Collins seeks federal probe into why taxpayer money funded housing squalor in Oxford County

Posted Dec. 23, 2011, at 1:42 p.m.
Plaster bits fall and mold appears to be building up where a ceiling collapsed outside the bathroom in a first floor apartment at 15 Cottage St. in Norway owned by Madeline Pratt. The ceiling fell in almost a year ago and had yet to be repaired when the Advertiser Democrat took this photo in October 2011.
A.M. Sheehan | Advertiser Democrat
Plaster bits fall and mold appears to be building up where a ceiling collapsed outside the bathroom in a first floor apartment at 15 Cottage St. in Norway owned by Madeline Pratt. The ceiling fell in almost a year ago and had yet to be repaired when the Advertiser Democrat took this photo in October 2011.

NORWAY, Maine — U.S. Sen. Susan Collins, R-Maine, has requested a federal investigation into taxpayer-subsidized low-income housing in Oxford County that had been allowed to fall into disrepair.

In a letter sent Thursday from Collins to David Montoya, inspector general for the U.S. Department of Housing and Urban Development, the senator urged the department to look into claims that property owners continued to receive federal aid for their apartments while the units failed to meet fire and safety standards.

The properties in question triggered a strong reaction at this week’s meeting of the Maine State Housing Authority board of directors, where Chairman Peter Anastos called 12 Norway-area buildings owned by landlord Madeline Pratt “disgusting.” After investigating the situation, the Norway-based Advertiser Democrat published that several of the apartments in question had deteriorating walls, electrical outlets that sparked when used, and bathroom sinks that bubbled up with sewage when the nearby toilet was flushed.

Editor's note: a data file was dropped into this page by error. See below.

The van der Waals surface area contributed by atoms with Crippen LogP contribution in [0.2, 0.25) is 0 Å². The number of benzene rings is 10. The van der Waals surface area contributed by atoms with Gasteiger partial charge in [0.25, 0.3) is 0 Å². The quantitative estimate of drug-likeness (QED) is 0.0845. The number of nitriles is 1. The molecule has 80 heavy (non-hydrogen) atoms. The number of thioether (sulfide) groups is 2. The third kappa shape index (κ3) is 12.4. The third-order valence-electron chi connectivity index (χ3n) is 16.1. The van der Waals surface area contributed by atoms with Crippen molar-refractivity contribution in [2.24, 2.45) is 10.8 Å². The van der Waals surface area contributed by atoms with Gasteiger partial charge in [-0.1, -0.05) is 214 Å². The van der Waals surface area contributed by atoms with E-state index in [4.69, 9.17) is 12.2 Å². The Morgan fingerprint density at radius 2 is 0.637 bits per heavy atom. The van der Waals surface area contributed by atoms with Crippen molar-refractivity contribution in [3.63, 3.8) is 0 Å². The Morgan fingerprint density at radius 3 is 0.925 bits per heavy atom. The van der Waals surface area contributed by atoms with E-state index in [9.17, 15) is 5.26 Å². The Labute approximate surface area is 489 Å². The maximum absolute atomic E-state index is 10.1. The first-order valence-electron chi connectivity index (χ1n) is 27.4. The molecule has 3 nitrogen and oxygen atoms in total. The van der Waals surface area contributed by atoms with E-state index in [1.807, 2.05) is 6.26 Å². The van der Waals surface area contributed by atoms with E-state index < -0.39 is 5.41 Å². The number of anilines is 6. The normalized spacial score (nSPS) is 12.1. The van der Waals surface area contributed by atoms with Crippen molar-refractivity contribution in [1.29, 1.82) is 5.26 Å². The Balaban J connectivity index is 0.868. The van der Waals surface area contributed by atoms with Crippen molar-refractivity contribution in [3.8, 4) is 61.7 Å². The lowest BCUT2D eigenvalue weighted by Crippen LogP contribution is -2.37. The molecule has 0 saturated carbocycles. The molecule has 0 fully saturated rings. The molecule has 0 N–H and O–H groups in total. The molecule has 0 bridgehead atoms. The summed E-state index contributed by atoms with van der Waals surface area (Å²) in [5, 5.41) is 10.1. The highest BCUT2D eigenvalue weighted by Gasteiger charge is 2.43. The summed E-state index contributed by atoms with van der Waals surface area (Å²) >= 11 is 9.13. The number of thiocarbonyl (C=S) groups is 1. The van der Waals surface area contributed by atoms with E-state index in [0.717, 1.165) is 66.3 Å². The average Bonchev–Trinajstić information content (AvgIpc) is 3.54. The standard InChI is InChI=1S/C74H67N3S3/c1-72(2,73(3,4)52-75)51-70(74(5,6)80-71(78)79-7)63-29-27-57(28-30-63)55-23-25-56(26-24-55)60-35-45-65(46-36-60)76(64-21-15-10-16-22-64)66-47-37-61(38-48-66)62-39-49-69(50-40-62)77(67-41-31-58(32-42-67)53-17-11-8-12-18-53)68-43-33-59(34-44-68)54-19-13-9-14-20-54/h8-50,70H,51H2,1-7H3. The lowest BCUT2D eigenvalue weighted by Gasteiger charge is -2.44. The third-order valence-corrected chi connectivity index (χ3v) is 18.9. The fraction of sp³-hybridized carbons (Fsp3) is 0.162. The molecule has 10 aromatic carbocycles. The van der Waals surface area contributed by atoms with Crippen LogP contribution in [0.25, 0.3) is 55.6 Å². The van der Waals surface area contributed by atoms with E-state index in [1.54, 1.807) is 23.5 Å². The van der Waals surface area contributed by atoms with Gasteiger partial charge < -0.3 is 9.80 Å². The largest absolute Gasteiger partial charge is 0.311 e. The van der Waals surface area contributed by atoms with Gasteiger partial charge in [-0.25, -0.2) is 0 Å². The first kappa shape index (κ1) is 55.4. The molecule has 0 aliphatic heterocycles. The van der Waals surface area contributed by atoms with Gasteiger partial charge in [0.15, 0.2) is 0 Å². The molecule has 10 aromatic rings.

In her letter, Collins notes reports that the apartments were in violation of the National Fire Protection Association 101 Life Safety Code adopted by the state of Maine, among other things.

“I am concerned that neither Maine State Housing Authority nor HUD identified these serious violations,” Collins wrote, in part. “As Ranking Member of the Senate Transportation and Housing Appropriations Subcommittee, I am concerned that taxpayers are subsidizing properties that not only violate fire safety codes in my state, but also fail to comply with the Housing Quality Standards required by HUD. The well-being and safety of the tenants living in these units concern me.”

During the MaineHousing board meeting, discussion centered on how unsafe conditions in the low-income housing units were undiscovered for so long. The quasi-state agency contracted with the Portland-based Avesta Housing for inspections in Oxford and Androscoggin counties, and Avesta inspector Kay Hawkins had been evaluating the apartments in question for more than a decade.

After the Advertiser Democrat investigation, Hawkins was fired and called a “rogue inspector” by MaineHousing’s internal audit manager. Hawkins defended her work to the Bangor Daily News, saying the units under fire represent a small percentage of her overall workload during the past 12 years and said complaints about the apartments were filed between inspections and were logged with her supervisors.

“These people chose these apartments, they were good when they moved in … things happened,” she said.

Maine State Housing Authority representatives reportedly are putting together a full report on the Norway-area low-income housing problems.

Information from BDN Business Editor Matt Wickenheiser was used in this story.

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